• Making it shareable and refrigerate-able. Prepare for your materials or message to be saved or passed on quickly. Are you making that easy to do? A short but sweet tweet about a sale, a punch-out coupon, a Facebook insight about organic baby clothes, or a simple tutoring calendar are all perfect for the fridge, the side table, or the “share” button.

Make it relatable

Take some time to study and consider the lifestyle and daily schedule of your target groups. Are you appealing to someone who’s in the house all day, or checking Facebook at 3 a.m.? Are you appealing to groups that can afford the extra expense, or not? Are you speaking to homemakers, double income households, households of a certain culture? Are these first-time parents, eager for all kinds of new information, or are you working with parenting veterans who have a pretty good idea at this point about what works for them?

From there, you’ve got to make it relatable. If your main message is, We’ve got what you need, then you need to indicate We know where you’re coming from!

Think about the old trope of a dad with kids running amok around him (very popular in 1980’s marketing for some reason!). While that image of fatherhood is not exactly accurate (shout out to awesome dads), it does say loud and clear, “Hey, parenting is hard—we feel you!” It’s funny, and it catches attention. However you decide to be relatable, hook into a real experience or feeling that your target audience regularly has, whatever your tone.

This is where authenticity can shine. Relatability is where marketing intersects with empathy. There are tactics and tricks for connecting with folks, but it’s all about understanding and empathizing with your audience. This is usually easy to find because it typically comes from your origin story. Your organization or business most likely started in order to meet a real need.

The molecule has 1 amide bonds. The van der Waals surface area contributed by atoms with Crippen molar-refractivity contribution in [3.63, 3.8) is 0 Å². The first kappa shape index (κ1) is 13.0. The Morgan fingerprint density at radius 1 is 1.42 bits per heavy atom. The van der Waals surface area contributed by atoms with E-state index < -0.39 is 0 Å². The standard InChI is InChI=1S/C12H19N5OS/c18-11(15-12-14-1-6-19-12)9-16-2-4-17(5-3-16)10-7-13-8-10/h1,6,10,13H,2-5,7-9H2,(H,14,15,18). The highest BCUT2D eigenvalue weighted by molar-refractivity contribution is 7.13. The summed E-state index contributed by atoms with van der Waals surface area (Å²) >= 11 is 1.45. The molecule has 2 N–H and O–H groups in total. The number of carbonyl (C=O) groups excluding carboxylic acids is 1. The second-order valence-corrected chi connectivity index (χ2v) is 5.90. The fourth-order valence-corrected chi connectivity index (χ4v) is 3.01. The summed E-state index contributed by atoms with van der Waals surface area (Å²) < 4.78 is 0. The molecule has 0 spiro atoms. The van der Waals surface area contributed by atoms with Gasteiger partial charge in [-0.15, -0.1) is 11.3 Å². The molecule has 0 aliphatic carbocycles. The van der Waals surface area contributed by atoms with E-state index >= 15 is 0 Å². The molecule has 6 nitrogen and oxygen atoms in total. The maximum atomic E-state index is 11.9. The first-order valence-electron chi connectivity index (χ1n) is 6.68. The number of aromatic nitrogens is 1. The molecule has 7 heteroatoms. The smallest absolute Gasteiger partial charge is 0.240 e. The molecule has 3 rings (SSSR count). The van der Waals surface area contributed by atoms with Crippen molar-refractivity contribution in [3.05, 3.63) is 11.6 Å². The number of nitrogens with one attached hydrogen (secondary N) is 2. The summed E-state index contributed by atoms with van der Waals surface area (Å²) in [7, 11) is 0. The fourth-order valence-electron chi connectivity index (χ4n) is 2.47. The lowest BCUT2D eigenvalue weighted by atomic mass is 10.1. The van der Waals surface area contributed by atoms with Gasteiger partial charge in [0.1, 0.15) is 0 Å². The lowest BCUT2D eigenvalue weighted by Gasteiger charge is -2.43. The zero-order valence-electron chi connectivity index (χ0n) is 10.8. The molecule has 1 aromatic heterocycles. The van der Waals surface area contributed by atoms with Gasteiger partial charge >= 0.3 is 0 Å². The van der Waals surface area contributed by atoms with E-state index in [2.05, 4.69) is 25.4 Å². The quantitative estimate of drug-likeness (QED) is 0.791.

One more final note here: lots of marketing to parents will leverage anxiety. Don’t do that… too much. Worry can lead to a smart purchase. Then again, it can just lead to more worry. You don’t need to stir up negative emotions in order for your product or service to get the attention it needs. Whenever possible, keep it positive and help make your prospects’ lives just a little more peaceful.

We hope these tips are helpful!

Now for envelopes! When it comes to marketing to busy parents, attention-grabbing packaging that gets to the point is just as important as the messaging inside. For a parent to open your envelope and take action, it needs to speak volumes to your target audience. Letter Jacket Envelopescustom-printed envelopes come in all different sizes, and we can even give you a nudge or two in the right direction. Send us your great direct mail idea today!